There are no rules for this.
The rules for costs are basically a function of what economists call marginal cost—what it costs you to make one more unit of something once you’re all set up and have already started producing. For a spellcaster, the marginal cost is their time and the spell slot, as well as any expensive material components of the spell. These things are all factored into the hiring rules (actually, the spellcaster’s time doesn’t factor in—there is no modifier for spells with long casting time).
What isn’t factored in, at least not explicitly, is the time and expense of getting to the point where the spellcaster could even offer this service—the cost of becoming a spellcaster, and of achieving greater levels and thus having higher-level spells available. And that’s exactly the place where we would expect to find something like feat selection factored in. And it simply isn’t.
Feats are preposterously valuable. D&D 3.5e’s Arms & Equipment Guide suggested 10,000 gp was a decent starting point for valuing a feat, but many DMs found that number dubious—and many players found that number quite attractive, and pushed their DMs to accept it.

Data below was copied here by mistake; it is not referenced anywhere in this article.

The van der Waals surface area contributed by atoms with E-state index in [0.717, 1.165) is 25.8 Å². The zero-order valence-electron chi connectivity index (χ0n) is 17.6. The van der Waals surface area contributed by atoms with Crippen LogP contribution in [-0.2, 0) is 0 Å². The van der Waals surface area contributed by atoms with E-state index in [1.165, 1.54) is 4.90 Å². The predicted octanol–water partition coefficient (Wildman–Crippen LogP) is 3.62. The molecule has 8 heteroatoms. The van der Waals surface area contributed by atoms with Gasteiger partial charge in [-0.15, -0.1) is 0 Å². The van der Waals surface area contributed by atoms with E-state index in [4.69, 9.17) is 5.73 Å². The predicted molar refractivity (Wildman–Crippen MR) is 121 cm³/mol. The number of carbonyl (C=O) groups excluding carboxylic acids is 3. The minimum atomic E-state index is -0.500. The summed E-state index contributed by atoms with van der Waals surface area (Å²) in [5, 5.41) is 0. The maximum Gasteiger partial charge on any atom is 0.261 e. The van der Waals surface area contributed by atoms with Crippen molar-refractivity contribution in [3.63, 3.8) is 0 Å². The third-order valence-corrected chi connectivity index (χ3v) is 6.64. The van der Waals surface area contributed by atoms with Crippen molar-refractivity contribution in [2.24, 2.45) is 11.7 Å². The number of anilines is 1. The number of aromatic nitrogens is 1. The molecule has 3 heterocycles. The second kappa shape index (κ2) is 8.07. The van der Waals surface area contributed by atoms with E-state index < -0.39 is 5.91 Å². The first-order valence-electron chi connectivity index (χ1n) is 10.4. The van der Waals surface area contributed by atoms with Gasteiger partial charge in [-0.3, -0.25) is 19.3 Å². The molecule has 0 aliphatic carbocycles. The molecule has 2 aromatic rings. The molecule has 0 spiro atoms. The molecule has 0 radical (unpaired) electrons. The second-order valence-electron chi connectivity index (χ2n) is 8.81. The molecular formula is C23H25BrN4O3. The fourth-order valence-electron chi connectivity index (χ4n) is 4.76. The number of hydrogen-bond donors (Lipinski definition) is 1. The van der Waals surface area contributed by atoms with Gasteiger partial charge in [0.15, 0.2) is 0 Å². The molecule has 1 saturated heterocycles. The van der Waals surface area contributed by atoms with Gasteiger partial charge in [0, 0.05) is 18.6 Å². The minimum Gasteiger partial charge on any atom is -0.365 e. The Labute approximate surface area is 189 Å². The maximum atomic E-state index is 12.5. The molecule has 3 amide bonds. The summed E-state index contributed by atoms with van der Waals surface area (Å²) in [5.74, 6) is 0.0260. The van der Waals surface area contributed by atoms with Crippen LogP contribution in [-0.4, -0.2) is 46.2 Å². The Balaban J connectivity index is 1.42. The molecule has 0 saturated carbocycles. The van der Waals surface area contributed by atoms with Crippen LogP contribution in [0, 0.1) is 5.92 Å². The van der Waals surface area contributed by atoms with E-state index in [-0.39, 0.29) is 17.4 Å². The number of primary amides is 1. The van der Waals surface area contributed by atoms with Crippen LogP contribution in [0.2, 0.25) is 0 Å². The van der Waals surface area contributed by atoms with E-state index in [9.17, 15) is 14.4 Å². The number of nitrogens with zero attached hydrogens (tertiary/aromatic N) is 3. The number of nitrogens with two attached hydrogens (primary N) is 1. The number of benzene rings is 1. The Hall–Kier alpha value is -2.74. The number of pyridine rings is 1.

But you aren’t asking a spellcaster to select a certain feat for you. You are finding a spellcaster who already has that feat to use it. And that costs them nothing. On the other hand, just because it doesn’t them something doesn’t mean it isn’t more valuable—it clearly is, you chased them down specifically for that feat. That means it has value to you, and the character in question knows it and thus expects that they could or should be able to convince you to pay more for their work. Most merchants are going to do that when they think they can.
So it’s going to be up to your GM. And, in fact, it may very well be something that is up to your negotiating skills, in-character—a GM may very well expect you to use your skills and abilities to find such a spellcaster, and then to negotiate with them. Even if it’s part of your backstory, you might negotiate with the GM by negotiating with the spellcaster, in character, as your character.